Even though TLC specifically told us not to, J and I spent a large portion of our Iceland vacation driving around in search of waterfalls. And I'm sorry, T-Boz, but we had a TON of fun doing so. We had a total of five full days in the country (arriving very late on a Monday and leaving early the following Sunday), and opted to rent a car for the last three days. We originally went back and forth about renting a car (would it be worth it, a good use of our time and money, etc.), but in the end decided to go for it. Renting a car was a fantastic decision. It gave us the freedom to go where we wanted when we wanted without the stress of having to keep up with a tour group, it allowed us to see all the top sights of western and southern Iceland on our own time and schedule, and it was really just a ton of fun to drive around a foreign country. Overnight parking was not a problem (there were metered spots right in front of our flat, and because we were gone for most of the daytimes we ended up spending about $2 USD - total - in parking), and navigating our way through the country was a cinch (note: we did opt for the GPS, which might have not been an absolute necessity as the signs on Icelandic roads are large and clear, but it did give us a sense of security that was most welcome). While there are a handful of different car rental companies in Iceland, we went with Route 1 Car Rental - and I cannot recommend them enough. The car was clean and well-kept, they drove the car directly to our door and spent about a half an hour instructing us on road rules and laws (be sure to factor that into your itinerary if you do chose to rent a car), and when we decided that we wanted to switch vehicles after the first day (we started with a Jeep that was really fun to drive but had an uncomfortably shaky steering wheel) they arrived at our door with a new car the next morning, for no extra charge.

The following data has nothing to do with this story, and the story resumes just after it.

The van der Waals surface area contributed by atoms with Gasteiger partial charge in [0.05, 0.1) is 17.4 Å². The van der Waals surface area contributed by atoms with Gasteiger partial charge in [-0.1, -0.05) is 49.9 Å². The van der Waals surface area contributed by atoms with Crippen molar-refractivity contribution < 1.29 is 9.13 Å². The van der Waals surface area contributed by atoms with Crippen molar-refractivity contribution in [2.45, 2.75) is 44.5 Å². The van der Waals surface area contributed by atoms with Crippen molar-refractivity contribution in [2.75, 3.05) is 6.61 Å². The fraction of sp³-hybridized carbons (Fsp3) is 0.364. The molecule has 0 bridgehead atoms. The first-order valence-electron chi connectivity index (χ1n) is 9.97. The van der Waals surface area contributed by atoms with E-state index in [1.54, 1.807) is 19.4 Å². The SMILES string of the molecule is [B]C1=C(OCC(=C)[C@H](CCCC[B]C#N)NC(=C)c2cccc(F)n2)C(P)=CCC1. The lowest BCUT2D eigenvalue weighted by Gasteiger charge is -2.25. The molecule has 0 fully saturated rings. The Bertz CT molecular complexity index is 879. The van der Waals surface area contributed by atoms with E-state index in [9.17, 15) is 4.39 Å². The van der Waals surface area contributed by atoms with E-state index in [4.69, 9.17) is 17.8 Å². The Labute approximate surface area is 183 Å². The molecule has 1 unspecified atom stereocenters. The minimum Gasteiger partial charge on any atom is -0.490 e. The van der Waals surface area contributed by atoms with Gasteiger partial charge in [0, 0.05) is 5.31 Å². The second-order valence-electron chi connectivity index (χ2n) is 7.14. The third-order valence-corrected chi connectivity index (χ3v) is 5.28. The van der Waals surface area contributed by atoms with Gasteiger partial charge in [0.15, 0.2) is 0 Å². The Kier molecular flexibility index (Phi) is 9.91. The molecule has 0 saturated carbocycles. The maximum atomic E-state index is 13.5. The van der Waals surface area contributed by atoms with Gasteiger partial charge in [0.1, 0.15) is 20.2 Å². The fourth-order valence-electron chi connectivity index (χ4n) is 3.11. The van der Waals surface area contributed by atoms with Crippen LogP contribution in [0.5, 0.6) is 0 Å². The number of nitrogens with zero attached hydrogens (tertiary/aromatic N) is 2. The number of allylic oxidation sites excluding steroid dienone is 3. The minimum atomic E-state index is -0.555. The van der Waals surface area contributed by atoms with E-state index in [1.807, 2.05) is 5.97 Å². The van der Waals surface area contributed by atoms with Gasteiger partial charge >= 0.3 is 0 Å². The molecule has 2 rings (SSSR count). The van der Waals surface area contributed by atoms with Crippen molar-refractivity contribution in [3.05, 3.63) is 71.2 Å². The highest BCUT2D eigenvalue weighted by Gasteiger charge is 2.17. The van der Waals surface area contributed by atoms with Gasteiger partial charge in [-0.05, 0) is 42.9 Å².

Stop #1 - Geysir